Windows Server 2016 VM Licensing Considerations
As recently as the releases of Windows Server 2012, Windows Server 2012 R2, Windows Server 2014 and Windows Server 2014 R2, the Standard and Enterprise editions have been licensed much the same way by Microsoft by counting CPU’s. However, with Windows Server 2016, while there is no difference with these previous versions in regard to editions, licensing changed.
With regard to licensing, the change with Windows Server 2016, as with a number of other products, Microsoft has shifted from licensing based on the number of processors to the number of cores for a more accurate accounting. This is a big shift from the previous editions of Windows Server and applies to both Standard and Datacenter versions.
Additionally, with the arrival of Windows Server 2016 previous feature parity is no longer available. Earlier versions of Windows Server operating systems basically included the same available features with the exclusion of VM licensing. Below is a quick list of categories and further information regarding availability between these two main editions.
|Windows Server 2016 edition||Licensing model||CAL requirements||Pricing Open NL ERP (USD)|
|Datacenter||Core-based Windows Server||CAL||$6,155|
|Standard||Core-based Windows Server||CAL||$882|
With this newer licensing model, Microsoft has also changed somewhat with regard to licensing VM’s. Again, the cores must be licensed but the number of VM’s will vary based on the edition and cores to be licensed. Licensing rights for Windows Server 2016 Standard Edition only provides for all physical cores in the server to be licensed and includes only 2 OSE’s or Hyper-V containers. In the instance of additional OSE’s or Hyper-V containers, Microsoft allows for multiple licenses to be assigned to the same cores.
And here’s a summary of features for the affected levels of VM support:
|OSEs / Windows Server containers with Hyper-V isolation||Unlimited||2|
|Windows Server containers without Hyper-V isolation||Unlimited||Unlimited|
|Shielded Virtual Machines|
That table gives you a thumbnail of how the new licensing model affects VM’s and their licensing. Standard has minimum limits and shielded VMs cannot be used. Here’s a full explanation:
- When all physical cores on a server are licensed, with a minimum of 8 cores per physical processor and a minimum of 16 core licenses per server.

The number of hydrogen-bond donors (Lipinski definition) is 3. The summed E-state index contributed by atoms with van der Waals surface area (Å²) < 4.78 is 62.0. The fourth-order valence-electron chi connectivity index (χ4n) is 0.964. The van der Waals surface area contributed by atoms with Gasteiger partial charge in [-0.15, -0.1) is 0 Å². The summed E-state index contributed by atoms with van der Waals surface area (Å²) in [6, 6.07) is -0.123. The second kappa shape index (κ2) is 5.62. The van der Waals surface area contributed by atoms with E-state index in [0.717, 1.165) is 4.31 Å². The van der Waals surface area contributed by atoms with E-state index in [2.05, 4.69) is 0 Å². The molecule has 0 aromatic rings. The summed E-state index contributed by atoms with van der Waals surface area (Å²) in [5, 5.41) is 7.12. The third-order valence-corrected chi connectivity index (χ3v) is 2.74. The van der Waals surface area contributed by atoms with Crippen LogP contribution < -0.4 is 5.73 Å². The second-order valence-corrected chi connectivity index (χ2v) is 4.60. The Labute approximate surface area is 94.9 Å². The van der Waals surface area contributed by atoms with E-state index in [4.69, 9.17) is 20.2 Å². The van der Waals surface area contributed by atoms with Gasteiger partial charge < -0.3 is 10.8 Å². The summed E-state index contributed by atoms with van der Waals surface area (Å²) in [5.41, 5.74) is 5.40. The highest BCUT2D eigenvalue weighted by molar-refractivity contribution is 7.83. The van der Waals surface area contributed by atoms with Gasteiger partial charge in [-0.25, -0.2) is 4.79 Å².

- Datacenter provides rights to use unlimited Operating System Environments (OSEs) or Hyper-V containers and Windows Server containers on the licensed server.
- Standard provides rights to use up to two Operating System Environments (OSEs) or Hyper-V containers and unlimited Windows Server containers on the licensed server.
- For each additional 1 or 2 VM’s in a Standard OS edition, all the physical cores in the server must be licensed again.
When considering core-based licensing, Windows Server and System Center 2016 are licensed by physical cores, not virtual cores. Therefore, customers need only to inventory and license the physical cores on their processors.
Windows Server 2016 will support nested virtualization where a VM runs inside a VM.
Windows Server 2016 Datacenter licensing allows for unlimited virtualization and so would easily cover this scenario. Windows Server 2016 Standard Edition licensing is designed for no-to-low-virtualization scenarios and supports up to two virtual machines. A virtual machine running inside a virtual machine counts as two virtual machines from a licensing perspective so any additionally nested VMs would require additional licensing of all cores on the physical server.
What does it all mean? Microsoft licensing for the Standard edition provides for two VM’s to be licensed at a minimum. For more VM’s to be hosted, additional licenses must be purchased. With the Datacenter edition of Windows Server 2016, an unlimited number of VM’s are licensed. This means you should be prepared to license additional VM’s on standard if you need more than two of them but that may still be cheaper than a licensed server for Datacenter. In fact, you may be able to add more than a few depending on the capacity of the server. However, remember the licensing is by cores so a high-end server will be licensed accordingly and Datacenter may end up being the best choice, especially for those servers used for VM farms.
To understand licensing for Standard even more, here’s a description of what you’ll need when adding additional VM’s on server with a Standard server OS. Even if you have as few as eight cores on the physical server, you must license for the minimum of sixteen. That means if you want an additional VM on the server beyond the 2 allowed, you must license for the minimum of sixteen cores again on that server, but you get rights to 2 more VM’s. Also, when considering core licensing and VM’s with the Standard Edition, if you have 4 processors on the server, the same conditions apply. You will be licensing the minimum of 32 cores for each 2 VM’s you want to run on Standard edition. This can be cheaper but it bears checking the pricing and considering the growth of your VM environment over time since the Datacenter Edition may be the better option over time.
Licensing for Windows Server 2016 and hosted VM’s requires extra considerations. It’s well worth gaining a thorough understanding of requirements for core licensing, especially with the Standard edition of Windows Server 2016. To learn more about Microsoft Windows Server 2016 licensing, contact our experts at directkey.shop – Your online source for cheap OEM, Retail & Cloud products